The Yankees scored one run in the first inning on a wild pitch by Davis. They had scored one run in the first inning the night before against Kansas City and that was all they got. The Yanks also scored one run Monday night against the Royals and one run Sunday against the Orioles. Cano saw to it that the offense did not stop at one this time.
The All-Star second baseman’s 21st homer of the year was an impressive blow, a drive to center over the wall to the left of Monument Park. It scored ahead of him Luis Cruz, who led off the inning with a single, and Brett Gardner, who was hit by a pitch. Gardner had some night. He reached base four times on two walks and two hit by pitches. Gardner had a nasty bruise on his right shin from the second plunking and came out of the game. X-rays were negative.
Cano’s homer was his 1,558th career hit, which moved him past Thurman Munson into 18th place in the Yanks’ career list. “I feel honored because I know how much Thurman meant here,” Cano said.
It was almost as if the entire Yankees dugout let out a sigh of relief. For the first time in four days and over 33 innings, the Yankees had a crooked number on the scoreboard. Three innings later, Lyle Overbay did Cano one better by clubbing his fourth career grand slam to boost the Yanks’ lead to 8-0.
Cano had a hand in that rally, too, in fact he started it with an opposite-field single. Vernon Wells, pinch hitting for Travis Hafner (bruised left foot, x-rays negative), hit a ground single to left that moved Cano to third and Zoilo Almonte walked to fill the bases. Overbay unloaded on a full count against Davis, who was done for the night – real done (6 innings, 8 hits, 8 earned runs, 3 walks, 6 strikeouts, 1 hit batter, 1 wild pitch, 2 home runs).
It was Overbay’s second home run of the series. He went deep Monday night as a pinch hitter for the Yankees’ only run. It was also the first baseman’s first bases-loaded home run since May 10, 2006 for the Blue Jays against the Athletics.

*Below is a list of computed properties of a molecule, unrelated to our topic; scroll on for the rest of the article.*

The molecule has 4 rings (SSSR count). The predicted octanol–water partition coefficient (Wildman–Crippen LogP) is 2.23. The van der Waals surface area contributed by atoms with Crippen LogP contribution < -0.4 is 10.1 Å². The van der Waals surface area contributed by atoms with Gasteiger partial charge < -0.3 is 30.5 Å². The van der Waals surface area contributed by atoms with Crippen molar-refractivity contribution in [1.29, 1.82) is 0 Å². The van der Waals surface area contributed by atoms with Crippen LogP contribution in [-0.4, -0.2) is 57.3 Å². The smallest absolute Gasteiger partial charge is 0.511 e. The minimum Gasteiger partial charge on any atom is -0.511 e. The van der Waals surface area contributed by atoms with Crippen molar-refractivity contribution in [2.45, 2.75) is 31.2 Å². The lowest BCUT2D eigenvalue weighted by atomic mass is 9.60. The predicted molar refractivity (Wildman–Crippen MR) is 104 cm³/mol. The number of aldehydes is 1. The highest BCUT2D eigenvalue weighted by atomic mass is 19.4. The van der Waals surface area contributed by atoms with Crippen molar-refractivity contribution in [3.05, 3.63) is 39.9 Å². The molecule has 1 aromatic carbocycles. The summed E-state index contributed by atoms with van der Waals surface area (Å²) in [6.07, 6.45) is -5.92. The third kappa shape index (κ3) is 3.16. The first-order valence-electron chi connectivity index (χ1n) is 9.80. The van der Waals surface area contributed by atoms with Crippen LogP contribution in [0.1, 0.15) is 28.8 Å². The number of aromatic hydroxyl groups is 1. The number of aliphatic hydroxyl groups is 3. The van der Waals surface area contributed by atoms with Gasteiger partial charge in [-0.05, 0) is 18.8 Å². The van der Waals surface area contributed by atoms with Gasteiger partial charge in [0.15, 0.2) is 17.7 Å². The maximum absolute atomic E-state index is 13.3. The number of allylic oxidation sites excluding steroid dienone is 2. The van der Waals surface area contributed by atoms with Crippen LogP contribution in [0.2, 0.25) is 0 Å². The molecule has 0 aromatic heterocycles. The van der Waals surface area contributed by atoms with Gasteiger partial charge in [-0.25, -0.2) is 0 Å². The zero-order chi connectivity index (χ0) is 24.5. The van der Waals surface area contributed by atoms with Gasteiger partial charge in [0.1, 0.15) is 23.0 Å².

“We needed that really bad,” Cano said of the explosive offense that led to the most runs the Yankees have scored in a game at Yankee Stadium this year.
Cano made another bid for a home run in the seventh, but this time his drive to center to the right of Monument Park hit off the top of the fence and back onto the field. Lorenzo Cain, who had played an impressive center field in this series, made an amazing, one-bounce throw to third base to cut down Cano trying for a triple.
This abundance of offense seemed very safe in the right hand of Ivan Nova, who is working himself back into the rotation very nicely. The righthander extended his scoreless streak to 14 innings by holding the Royals scoreless the first seven. A two-out walk, a defensive-indifference advance and a double by Eric Hosmer spoiled Nova’s shutout bid in the eighth.
“I could have sent him out for the ninth, but he had done his job by then,” manager Joe Girardi said. “He had a good downhill fastball, a very good curveball and an occasional changeup. It should build his confidence.”
Since coming off the disabled list, Nova is 3-1 with a 2.29 ERA to lower his season ERA from 6.48 to 3.63. The righthander has a 2.95 ERA over his past three starts and is proving valuable in a rotation that has one 41-year-old (Andy Pettitte, Thursday’s starter in the series finale) and one 39-year-old (Hiroki Kuroda).
“Having extra starting pitchers is a good thing,” Girardi said.
The Yankees celebrated Autumn Blinn and her dedication to those in need through her “Pillows of Love” initiative Tuesday on the second day of HOPE Week 2013 (Helping Others Persevere & Excel).
Yankees manager Joe Girardi and players Robinson Cano, David Robertson, Vernon Wells and Jayson Nix surprised Autumn and assisted her in handing out homemade pillows to sick children at the Ronald McDonald House on Manhattan’s Upper East Side. The Yankees and Delta Air Lines flew Autumn and her family from Central New York.
The players, Autumn, and her family spent time with the children, playing games in the playroom of the facility on East 73rd Street between First and York Avenues and having a pizza party. Autumn and her family were invited to Yankee Stadium for the 7:05 p.m. game against the Royals where they watched batting practice from the field and took in pre-game ceremonies.